Not a sin tax but a thin tax

I was given a petition to sign to protest a proposal to assess a tax (the sales tax rate) on gym membership. Now, if the justification for proposing an extra tax on sugared sodas is that it is a tax on something that is bad for the consumer, so it is like a "sin tax," what would be the rationale for taxing something that is good for you? My guess is that they just assume if you can afford the gym membership, you can afford the tax. But that type of reasoning could also lead to adding a sales tax on private school tuition. If you really couldn't afford it, you would not have opted for private school over free public school.

But where did they throw it?

Opening sentence from an SAT essay: "Threw out history . . ."

The Shadchan Gets Her Man

Image
Though my kids have all advanced beyond easy reader picture books, I couldn't resist picking up Someone for Mr. Sussman by Patricia Polacco (Philomel Books) from the children's room in the library. The narrator, a bespectacled boy between 8 and 10 or so, begins the book: "My bubbie is a shadkhen. If you're not Jewish, you may not know what a shadkhen is. . . . . Finding a person the perfect match is so easy for her. Except for one man: Mr. Sussman!"But Mr. Sussman certainly does meet his match in the determined bubbie who reinvents herself from one end of the spectrum -- as a kerchiefed frum one who believes kosher is exemplified by many dishes and silverware planted in flowerpots -- to the other -- wearing stiletto heels over fishnet stockings to prove herself a dancer. But is is not these stratagems that bring about the happy ending. The final lines are: "And, I thought to myself, Bubbie was right, you know ... [ellipses in text] 'No pot is so cr…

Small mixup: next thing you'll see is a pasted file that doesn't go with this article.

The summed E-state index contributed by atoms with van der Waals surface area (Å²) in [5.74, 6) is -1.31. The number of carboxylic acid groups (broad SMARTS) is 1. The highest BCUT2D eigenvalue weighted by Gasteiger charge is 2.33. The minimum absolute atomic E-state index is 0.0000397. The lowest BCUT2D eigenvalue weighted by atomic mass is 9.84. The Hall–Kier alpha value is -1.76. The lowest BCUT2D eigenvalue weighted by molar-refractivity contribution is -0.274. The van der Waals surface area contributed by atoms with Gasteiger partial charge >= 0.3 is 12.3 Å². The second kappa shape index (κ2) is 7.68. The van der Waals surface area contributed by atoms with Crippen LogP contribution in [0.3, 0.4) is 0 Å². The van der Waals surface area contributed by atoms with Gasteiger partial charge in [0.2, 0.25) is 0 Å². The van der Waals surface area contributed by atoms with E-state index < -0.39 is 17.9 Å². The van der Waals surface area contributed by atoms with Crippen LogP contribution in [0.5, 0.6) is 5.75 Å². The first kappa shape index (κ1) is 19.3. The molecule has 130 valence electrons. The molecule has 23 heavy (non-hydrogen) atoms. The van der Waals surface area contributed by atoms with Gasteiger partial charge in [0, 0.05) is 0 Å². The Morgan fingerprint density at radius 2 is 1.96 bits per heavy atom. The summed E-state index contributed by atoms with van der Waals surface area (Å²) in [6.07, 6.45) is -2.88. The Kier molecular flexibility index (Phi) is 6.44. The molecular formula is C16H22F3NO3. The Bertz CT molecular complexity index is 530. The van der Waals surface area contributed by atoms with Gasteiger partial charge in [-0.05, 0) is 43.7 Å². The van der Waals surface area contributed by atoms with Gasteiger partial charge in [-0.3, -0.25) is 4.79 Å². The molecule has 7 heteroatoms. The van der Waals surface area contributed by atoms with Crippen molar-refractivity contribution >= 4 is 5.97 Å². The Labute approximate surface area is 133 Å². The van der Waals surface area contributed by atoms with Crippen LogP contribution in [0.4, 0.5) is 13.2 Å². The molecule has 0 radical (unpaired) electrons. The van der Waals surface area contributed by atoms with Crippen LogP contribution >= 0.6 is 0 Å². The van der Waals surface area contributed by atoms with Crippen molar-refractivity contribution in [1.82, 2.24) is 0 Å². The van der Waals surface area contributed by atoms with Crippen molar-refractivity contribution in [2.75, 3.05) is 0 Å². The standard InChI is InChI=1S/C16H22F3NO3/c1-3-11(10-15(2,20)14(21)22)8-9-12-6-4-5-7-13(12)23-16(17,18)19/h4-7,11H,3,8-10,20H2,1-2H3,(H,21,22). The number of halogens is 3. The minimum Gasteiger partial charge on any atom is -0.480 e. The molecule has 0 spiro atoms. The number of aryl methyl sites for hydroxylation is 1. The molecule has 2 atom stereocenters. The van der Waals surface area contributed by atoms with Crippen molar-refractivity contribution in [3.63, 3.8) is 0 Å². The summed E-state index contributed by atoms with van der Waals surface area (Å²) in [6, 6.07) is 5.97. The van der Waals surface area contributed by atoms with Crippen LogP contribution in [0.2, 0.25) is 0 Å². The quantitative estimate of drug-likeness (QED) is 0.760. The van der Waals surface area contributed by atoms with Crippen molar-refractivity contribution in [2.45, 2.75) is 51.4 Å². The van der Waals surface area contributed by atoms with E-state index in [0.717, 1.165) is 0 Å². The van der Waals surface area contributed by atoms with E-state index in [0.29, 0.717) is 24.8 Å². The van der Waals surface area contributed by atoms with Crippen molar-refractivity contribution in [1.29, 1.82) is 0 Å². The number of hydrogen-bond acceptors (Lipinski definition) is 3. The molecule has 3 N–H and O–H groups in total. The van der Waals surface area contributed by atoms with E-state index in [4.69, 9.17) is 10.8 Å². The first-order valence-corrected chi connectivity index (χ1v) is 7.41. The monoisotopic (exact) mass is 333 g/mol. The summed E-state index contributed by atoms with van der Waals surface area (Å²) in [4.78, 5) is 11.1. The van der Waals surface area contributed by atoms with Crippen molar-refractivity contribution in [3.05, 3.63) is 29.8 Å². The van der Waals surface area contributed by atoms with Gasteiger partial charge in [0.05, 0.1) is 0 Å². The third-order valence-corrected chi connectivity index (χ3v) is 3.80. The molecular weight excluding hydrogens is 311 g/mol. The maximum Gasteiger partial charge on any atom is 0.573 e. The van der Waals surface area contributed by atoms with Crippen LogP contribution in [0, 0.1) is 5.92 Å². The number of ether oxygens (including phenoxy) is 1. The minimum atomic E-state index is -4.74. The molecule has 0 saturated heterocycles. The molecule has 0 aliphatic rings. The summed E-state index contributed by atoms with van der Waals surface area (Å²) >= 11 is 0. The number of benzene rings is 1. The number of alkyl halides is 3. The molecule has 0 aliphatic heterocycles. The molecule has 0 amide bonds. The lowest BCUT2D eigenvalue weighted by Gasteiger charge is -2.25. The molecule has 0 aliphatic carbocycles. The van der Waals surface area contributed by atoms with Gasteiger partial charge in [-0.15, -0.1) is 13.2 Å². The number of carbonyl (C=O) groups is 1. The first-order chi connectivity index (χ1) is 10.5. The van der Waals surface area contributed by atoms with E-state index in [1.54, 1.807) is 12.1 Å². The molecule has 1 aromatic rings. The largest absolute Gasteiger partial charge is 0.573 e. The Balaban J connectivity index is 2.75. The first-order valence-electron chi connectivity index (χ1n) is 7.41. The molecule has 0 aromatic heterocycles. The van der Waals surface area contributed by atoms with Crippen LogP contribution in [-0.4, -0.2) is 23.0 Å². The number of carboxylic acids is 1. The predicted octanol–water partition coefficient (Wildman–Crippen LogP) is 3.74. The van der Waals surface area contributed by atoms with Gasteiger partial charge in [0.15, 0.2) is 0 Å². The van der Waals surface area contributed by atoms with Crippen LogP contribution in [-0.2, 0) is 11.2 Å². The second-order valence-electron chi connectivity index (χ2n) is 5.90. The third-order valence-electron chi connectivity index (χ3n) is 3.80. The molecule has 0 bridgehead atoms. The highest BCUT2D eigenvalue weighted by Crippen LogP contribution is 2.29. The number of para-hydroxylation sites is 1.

gotta have a sense of humor about it

This morning someone asked me if the man she saw walking with me was my son. I replied, "no, he's my husband." To mitigate her embarrassment a bit, I admitted that he is often taken for our kids' brother. (No one ever assumes I'm their sister.)